If you’re an existing rights holder, this might be for you because it helps you to unlock your existing creative. Maybe some of your creative has been sitting around for decades, only getting licensed periodically in a multi-million dollar licensing deal. The distribution channels are narrow and high friction to get started. For example, 50 years worth of content from your TV station, but only shown in your TV station’s channel. What if instead you could keep your IP safe, while giving opportunities to millions of creative, ambitious entrepreneurs to try out a variety of business models?

If you’re a government agency, this might be for you because it might help your mandate of an IP registry (copyrights, trademarks, or patents) in a fashion that interoperates with other nations’ IP registries that doesn’t require its own special IT infrastructure. Or, in countries where an IP registry is not a mandate, it can nonetheless reduce friction in the creative economies. Finally, it can reduce burden on the legal system because it’s easier to identify when & where attribution and licensing actions took place, with less need to resort to expensive court proceedings.

In this creative new world of slicing-and-dicing, and distribution, the total potential value is hard to understate. Here’s some examples.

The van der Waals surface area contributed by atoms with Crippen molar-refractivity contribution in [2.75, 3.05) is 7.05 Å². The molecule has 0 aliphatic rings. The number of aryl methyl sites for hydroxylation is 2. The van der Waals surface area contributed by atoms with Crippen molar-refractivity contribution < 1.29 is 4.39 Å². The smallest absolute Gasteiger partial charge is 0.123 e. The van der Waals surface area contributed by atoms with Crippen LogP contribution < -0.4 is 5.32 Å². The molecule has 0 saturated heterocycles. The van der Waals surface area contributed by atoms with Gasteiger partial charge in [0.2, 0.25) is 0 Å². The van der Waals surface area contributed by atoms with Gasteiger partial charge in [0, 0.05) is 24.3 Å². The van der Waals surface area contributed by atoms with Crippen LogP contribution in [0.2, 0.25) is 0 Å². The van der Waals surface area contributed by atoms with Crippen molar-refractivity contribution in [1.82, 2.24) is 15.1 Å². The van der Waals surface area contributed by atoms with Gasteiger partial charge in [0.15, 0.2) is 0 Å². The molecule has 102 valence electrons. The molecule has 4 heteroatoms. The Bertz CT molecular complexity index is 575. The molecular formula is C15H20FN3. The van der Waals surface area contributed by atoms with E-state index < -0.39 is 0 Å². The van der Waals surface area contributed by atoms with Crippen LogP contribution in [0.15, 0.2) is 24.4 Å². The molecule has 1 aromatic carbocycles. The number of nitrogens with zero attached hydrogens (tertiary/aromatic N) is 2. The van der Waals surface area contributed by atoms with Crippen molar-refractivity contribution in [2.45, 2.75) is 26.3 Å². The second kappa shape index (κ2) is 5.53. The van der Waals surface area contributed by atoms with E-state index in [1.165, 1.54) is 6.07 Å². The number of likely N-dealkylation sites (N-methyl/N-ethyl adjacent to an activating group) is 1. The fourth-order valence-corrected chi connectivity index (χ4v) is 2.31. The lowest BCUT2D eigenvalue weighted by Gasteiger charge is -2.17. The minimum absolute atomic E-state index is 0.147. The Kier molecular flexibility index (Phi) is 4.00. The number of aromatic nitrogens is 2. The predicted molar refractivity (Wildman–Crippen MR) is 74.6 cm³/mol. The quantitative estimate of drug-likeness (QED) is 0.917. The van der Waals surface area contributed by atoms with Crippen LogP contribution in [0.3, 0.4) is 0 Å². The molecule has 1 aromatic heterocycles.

• TV shows and movies content could be repackaged into short clips or stills. Even by the audiences themselves.
  • Or, book content could be sliced-and-diced by the sentence, by the page, or by the chapter.
  • The content could be presented in whole different distribution channels, from novel mobile apps to digital art in galleries.
  • It could be remixed into whole new forms, such as conversion of a plain-text book to an illustrated children’s book, or a 60’s song as part of a modern hip hop medley.

This would all happen without requiring painful legal discussions because the license terms have been pre-specified.

While the financial institutions were largely the first big movers on blockchain technology, IP / media folks are catching up. I’ve seen more movement by big media in the last 6 months than I have in the previous 4 years. And, I’ve seen about 30 IP + blockchain startups. Already, many of them plan to use Coala IP + IPDB + IPFS, and I expect more to use it as awareness of the stack grows.

Interfaces for these applications might be similar to existing centralized content interfaces, from NYT to SoundCloud to YouTube. But there can be interfaces to facilitate registering & licensing (like ascribe.io), or reverse content search for attribution & provenance (like Mediachain Attribution Engine and whereonthe.net). There will be many as-yet undreamed-of applications too.